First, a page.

P.S. I’ve had no problems with heat buildup. I think the constant flow of fresh air that circulates in the closet flushes out most of the heat generated by the motor and the relay.

View Hermit's profile

Hermit

238 posts in 1888 days


#6 posted 10-26-2019 12:43 AM

My shop is 20×22 with a built in dust collector closet. 2×4 framed with batt insulation. Plywood and 1×4 exterior. Drywall inside with a 12×24 vent on the ceiling. It makes a big difference. I had the decibel levels written down somewhere but can’t find them. The closet also holds my air compressor. I use the exterior siding for clamp storage.

-- I'm like the farmer's duck. If it don't rain, I'll walk.

View drzaius's profile

drzaius

13 posts in 1846 days


#7 posted 11-13-2019 03:33 AM

My shop is in the garage. In the basement adjacent to the garage, I built a closet for the dust collector & air compressor. There is an 8” inlet duct to the cyclone & a 32×8” serpentine return air duct to the shop. The closet walls & ceiling are: 5/8” drywall – Greenglue-5/8” drywall – 2.5” steel stud /w 3” Roxul – 2.5” steel stud /w 3” Roxul – 5/8” drywall – Greenglue – 5/8” drywall.

When standing in the basement outside the closet the DC cannot be heard. At all. I have to hold my ear next to the wall to tell it’s running. The compressor is in there & it can be heard running, but it’s a horrible thing that sounds like it’s gonna blow up any second.

This saves me some valuable space in the shop, & it doesn’t bother anyone in the house with the noise.

View clagwell's profile

clagwell

57 posts in 355 days


#8 posted 11-13-2019 11:17 AM


... The closet walls & ceiling are: 5/8” drywall – Greenglue-5/8” drywall – 2.5” steel stud /w 3” Roxul – 2.5” steel stud /w 3” Roxul – 5/8” drywall – Greenglue – 5/8” drywall…

Impressive! What did you use for a door?

-- Dave, Tippecanoe County, IN

View controlfreak's profile

controlfreak

343 posts in 164 days


#9 posted 11-13-2019 11:47 AM

I would love to move my shop vac w/ cyclone to a compartment on the outside of my shop for both noise and to free up space. I sounds like in the winter if I exhaust the output outdoors I will pull in so much cold air I would possibly be uncomfortable. If anyone has done this setup do you return the air to your shop? Do you attempt to filter before return or just use a separate air cleaner? Currently I use a cyclone first stage then use a bag in the vac as a second stage and then a pleated filter also in the vac as a final third stage. I will probably build the compartment to a size that will handle a larger dust collector when I outgrow this setup.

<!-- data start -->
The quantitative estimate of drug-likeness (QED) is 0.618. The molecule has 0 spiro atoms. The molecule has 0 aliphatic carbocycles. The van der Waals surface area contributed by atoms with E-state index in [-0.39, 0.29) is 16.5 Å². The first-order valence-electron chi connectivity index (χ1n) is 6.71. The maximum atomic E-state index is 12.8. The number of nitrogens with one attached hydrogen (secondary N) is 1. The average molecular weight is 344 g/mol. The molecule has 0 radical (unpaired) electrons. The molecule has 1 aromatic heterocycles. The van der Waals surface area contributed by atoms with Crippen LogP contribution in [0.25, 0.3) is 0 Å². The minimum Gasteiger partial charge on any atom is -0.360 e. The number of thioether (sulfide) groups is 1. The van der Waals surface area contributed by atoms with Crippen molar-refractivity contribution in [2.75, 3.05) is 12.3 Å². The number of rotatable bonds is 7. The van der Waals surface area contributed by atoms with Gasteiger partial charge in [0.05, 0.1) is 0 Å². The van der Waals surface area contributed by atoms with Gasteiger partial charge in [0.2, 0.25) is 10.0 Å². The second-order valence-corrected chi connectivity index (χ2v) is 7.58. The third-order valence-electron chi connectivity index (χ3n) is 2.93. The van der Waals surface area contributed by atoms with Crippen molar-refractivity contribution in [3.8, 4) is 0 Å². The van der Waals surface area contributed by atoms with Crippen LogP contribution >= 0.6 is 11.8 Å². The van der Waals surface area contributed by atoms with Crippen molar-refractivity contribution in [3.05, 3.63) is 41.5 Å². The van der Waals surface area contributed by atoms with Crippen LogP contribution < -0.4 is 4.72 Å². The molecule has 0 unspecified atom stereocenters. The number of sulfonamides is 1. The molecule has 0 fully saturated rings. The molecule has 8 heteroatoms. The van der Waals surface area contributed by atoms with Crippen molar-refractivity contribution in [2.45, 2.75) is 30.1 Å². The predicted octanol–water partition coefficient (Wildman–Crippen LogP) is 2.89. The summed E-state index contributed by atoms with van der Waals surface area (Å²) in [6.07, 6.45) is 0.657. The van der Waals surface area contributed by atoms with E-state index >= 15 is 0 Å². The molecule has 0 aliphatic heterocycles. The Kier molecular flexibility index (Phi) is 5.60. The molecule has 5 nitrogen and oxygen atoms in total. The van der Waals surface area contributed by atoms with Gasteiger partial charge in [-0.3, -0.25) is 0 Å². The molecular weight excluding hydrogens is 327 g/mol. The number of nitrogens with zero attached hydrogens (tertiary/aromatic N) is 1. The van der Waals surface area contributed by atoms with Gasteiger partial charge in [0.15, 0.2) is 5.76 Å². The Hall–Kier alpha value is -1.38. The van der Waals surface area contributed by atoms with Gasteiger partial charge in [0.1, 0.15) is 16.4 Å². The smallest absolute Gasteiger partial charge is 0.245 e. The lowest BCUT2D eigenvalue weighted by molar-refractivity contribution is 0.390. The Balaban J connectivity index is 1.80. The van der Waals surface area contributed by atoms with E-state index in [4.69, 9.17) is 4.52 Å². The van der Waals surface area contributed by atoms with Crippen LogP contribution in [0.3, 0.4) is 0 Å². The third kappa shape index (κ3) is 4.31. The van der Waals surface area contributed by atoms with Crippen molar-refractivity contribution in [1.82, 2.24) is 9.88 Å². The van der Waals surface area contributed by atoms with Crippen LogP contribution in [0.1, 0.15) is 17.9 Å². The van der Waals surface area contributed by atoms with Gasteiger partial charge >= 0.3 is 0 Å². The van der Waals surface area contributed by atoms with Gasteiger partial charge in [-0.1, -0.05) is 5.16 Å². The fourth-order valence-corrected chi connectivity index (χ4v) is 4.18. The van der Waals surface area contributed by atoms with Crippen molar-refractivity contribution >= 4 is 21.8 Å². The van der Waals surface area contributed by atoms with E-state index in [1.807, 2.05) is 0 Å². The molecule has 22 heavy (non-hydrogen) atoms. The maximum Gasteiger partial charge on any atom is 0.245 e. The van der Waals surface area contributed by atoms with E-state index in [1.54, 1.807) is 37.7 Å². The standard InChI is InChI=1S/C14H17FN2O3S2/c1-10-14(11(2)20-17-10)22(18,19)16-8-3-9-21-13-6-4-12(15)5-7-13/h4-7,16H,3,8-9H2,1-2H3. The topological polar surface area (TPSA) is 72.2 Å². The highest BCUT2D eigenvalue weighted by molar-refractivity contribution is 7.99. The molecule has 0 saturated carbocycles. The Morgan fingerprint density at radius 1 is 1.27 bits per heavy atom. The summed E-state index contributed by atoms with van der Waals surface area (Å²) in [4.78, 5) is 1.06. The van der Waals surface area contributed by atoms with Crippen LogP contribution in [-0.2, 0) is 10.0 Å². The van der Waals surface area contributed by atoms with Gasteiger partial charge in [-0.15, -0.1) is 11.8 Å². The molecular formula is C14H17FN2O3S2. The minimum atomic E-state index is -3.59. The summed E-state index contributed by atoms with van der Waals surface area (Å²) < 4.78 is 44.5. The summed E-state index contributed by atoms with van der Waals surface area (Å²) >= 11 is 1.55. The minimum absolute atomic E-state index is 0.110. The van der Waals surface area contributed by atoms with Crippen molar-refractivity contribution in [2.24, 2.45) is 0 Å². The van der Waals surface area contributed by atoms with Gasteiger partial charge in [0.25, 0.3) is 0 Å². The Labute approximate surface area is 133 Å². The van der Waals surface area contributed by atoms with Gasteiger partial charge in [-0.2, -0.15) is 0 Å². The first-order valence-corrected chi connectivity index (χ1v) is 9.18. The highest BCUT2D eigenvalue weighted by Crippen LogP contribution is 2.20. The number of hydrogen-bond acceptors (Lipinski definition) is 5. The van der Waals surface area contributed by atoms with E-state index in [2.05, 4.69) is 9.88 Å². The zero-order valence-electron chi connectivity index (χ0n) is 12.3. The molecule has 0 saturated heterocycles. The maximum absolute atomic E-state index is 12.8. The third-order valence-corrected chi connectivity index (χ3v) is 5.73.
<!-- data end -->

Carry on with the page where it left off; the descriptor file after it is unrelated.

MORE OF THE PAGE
View Fred Hargis's profile

Fred Hargis

5838 posts in 3056 days


#10 posted 11-13-2019 12:28 PM


... The closet walls & ceiling are: 5/8” drywall – Greenglue-5/8” drywall – 2.5” steel stud /w 3” Roxul – 2.5” steel stud /w 3” Roxul – 5/8” drywall – Greenglue – 5/8” drywall…

Impressive! What did you use for a door?

- clagwell

That is beyond impressive. I’d also keep my valuable documents in there.

-- Our village hasn't lost it's idiot, he was elected to congress.

View Blindhog's profile

Blindhog

138 posts in 1611 days


#11 posted 11-13-2019 03:43 PM

I have a very similar setup to MPython using a 5hp ClearVue. The room is apx 6×6 with a fiberglass board RA boot that puts the exhaust back into the shop. Cuts down the noise dramatically and helps keeps the conditioned air in the shop. Walls are typical 2×4 and 2×6 studs with fiberglass batts for insulation.
This has worked quite well for the past 5 years.

-- Don't let perfection get in the way of plenty good enough

View drzaius's profile

drzaius

13 posts in 1846 days


#12 posted 12-10-2019 04:30 AM


... The closet walls & ceiling are: 5/8” drywall – Greenglue-5/8” drywall – 2.5” steel stud /w 3” Roxul – 2.5” steel stud /w 3” Roxul – 5/8” drywall – Greenglue – 5/8” drywall…

Impressive! What did you use for a door?

- clagwell

I got 2 cheap insulated exterior prehung doors & installed them back to back. Each has 3/4” MDF screwed/greenglued to one face. Each door has as separate jamb that is isolated by a 1/2” gap, which is filled with closed cell foam. The foam insulation in the doors does little, but the isolation & mass from the MDF do the job nicely. I was going to cover the faces of the doors with acoustic tile, but there was no need.